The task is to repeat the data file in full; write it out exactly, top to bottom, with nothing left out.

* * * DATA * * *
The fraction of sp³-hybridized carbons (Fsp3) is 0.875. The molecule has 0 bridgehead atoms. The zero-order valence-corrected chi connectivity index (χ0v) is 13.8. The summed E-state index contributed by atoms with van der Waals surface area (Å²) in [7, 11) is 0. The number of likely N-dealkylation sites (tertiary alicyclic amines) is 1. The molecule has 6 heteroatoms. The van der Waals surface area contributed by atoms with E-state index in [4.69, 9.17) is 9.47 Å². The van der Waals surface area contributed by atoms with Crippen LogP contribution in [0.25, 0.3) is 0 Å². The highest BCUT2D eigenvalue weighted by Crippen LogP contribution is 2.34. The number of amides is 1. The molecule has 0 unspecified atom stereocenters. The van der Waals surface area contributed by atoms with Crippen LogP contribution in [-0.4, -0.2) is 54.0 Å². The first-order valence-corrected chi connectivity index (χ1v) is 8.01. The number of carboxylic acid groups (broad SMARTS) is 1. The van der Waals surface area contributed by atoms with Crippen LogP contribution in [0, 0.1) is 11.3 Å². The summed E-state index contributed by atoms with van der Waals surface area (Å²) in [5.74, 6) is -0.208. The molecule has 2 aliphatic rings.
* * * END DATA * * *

The fraction of sp³-hybridized carbons (Fsp3) is 0.875. The molecule has 0 bridgehead atoms. The zero-order valence-corrected chi connectivity index (χ0v) is 13.8. The summed E-state index contributed by atoms with van der Waals surface area (Å²) in [7, 11) is 0. The number of likely N-dealkylation sites (tertiary alicyclic amines) is 1. The molecule has 6 heteroatoms. The van der Waals surface area contributed by atoms with E-state index in [4.69, 9.17) is 9.47 Å². The van der Waals surface area contributed by atoms with Crippen LogP contribution in [0.25, 0.3) is 0 Å². The highest BCUT2D eigenvalue weighted by Crippen LogP contribution is 2.34. The number of amides is 1. The molecule has 0 unspecified atom stereocenters. The van der Waals surface area contributed by atoms with Crippen LogP contribution in [-0.4, -0.2) is 54.0 Å². The first-order valence-corrected chi connectivity index (χ1v) is 8.01. The number of carboxylic acid groups (broad SMARTS) is 1. The van der Waals surface area contributed by atoms with Crippen LogP contribution in [0, 0.1) is 11.3 Å². The summed E-state index contributed by atoms with van der Waals surface area (Å²) in [5.74, 6) is -0.208. The molecule has 2 aliphatic rings.